Godfather of New Unionism Heads for Jail
by Rich Gibson
Pat Tornillo, a top leader of the American Federation of Teachers and the president for nearly life of their Dade County (Miami) local, the man Education Week once proudly called the "Father of New Unionism," is headed to a federal pen.
Union activists in Florida and around the US knew Tornillo was looting the union for years, but were only able to bring him to prosecution recently. He was protected by the American Federation of Teachers top leadership, many of them having followed his same path.
New Unionism, now adopted by the national leadership of both big education unions, the NEA and the AFT, is the idea that union members, their employers, and elites (like bankers, politicians, etc) have an over-arching common interest, the domination of US interests throughout the world.
Al Shanker, AFT's boss for decades, began the practical application of New Unionism in the 1970's, when his New York city branch of the AFT offered massive wage concessions, as well as a financial bailout, to the city bosses rather than stage a fight of resistance. Shanker and Tornillo both helped engineer the AFT's close relationship with the National Endowment for Democracy, a CIA front active all over the world, now especially active in Iraq and Venezuela. New Unionism was the theoretical ground for the AFT's ongoing relationship with US intelligence agencies. New Unionism is an ideological pillar of the Corporate State, fascism.
Tornillo was also a significant player in the effort to merge the NEA and AFT nationally, a maneuver that failed. Then he went through the back door, working with former NEA president John Ryor to merge the Florida NEA and AFT. Many activists believe Tornillo was dedicated to the merger in an attempt to hide his theft of what was probably well over one million dollars of union dues---from school workers who often have to live in trailers.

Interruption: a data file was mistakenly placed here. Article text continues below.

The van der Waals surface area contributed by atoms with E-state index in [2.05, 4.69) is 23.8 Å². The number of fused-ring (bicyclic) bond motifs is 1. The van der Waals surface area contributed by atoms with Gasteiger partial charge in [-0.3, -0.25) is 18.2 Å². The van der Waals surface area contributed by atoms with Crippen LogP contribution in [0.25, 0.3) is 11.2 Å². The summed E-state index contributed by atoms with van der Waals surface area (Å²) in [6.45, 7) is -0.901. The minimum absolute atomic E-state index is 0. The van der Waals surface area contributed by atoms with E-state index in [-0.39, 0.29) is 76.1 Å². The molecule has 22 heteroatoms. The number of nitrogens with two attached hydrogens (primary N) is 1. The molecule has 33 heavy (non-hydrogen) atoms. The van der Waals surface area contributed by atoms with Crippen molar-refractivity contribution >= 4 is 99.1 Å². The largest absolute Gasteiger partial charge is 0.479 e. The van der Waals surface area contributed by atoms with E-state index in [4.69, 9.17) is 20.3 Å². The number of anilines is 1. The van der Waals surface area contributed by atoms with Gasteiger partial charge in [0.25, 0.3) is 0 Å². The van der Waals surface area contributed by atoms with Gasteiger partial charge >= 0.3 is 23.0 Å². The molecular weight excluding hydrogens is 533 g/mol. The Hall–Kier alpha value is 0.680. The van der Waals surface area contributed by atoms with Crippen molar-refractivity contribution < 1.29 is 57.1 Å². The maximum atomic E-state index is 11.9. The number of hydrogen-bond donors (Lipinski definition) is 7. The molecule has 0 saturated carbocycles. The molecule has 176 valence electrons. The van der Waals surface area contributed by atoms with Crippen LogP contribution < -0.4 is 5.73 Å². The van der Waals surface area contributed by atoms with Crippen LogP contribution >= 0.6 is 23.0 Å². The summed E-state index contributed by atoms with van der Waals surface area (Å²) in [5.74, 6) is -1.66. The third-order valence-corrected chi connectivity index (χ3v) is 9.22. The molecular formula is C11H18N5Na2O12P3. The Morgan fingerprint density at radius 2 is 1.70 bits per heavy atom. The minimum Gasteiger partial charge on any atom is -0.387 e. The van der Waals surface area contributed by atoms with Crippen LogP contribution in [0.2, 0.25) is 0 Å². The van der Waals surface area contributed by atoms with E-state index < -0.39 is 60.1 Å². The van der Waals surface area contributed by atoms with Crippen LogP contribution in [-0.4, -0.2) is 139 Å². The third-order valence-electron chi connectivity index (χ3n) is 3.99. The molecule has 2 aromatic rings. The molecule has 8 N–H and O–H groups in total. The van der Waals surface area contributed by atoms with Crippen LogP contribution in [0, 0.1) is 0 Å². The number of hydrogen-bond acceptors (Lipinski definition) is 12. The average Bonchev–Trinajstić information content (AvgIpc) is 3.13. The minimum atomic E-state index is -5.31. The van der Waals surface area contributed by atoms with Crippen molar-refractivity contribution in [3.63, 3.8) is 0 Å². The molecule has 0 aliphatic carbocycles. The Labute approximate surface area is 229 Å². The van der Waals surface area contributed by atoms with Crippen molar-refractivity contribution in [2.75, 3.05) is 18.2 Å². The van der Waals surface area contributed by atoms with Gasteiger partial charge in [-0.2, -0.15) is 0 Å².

U.S. union corruption of this sort is common. One of Tornillo's counterparts in the NEA stole around $300,000 dollars from the Florida teachers on the mid-1980s, and never served time in jail.
With the AFT, Tornillo helped engineer the wreckage of urban schools in the United States. The sole players who had an interest in resisting, organized teachers, were inveigled to using their energies to assist in the organization of decay. Now, many urban schools are pre-prison programs.
Tornillo may join his pal, the former boss of the Fort Lauderdale local, in the same jail. Tony Gentile is in jail for attempting to seduce minors. The Washington DC local of the AFT is under investigation for the same kind of massive theft by union leaders that finally convicted Tornillo.
All of the nation's top union leaders sharply rejected the idea guiding groups like the Rouge Forum---that working people and elites have only contradiction in common.
Tornillo and the leadership of the NEA all joined together in writing regimented curriculum standards for schools, fashioning high-stakes exams, and they allied with the US Chamber of Commerce in taking full page ads in the New York Times demanding the standards and exams be implemented.
Given their self-proclaimed commonality, it is not surprising to see US union bosses trailing accounting executives, bank presidents, and corporate bosses through the criminal justice system, which rarely is harsh on any of them.
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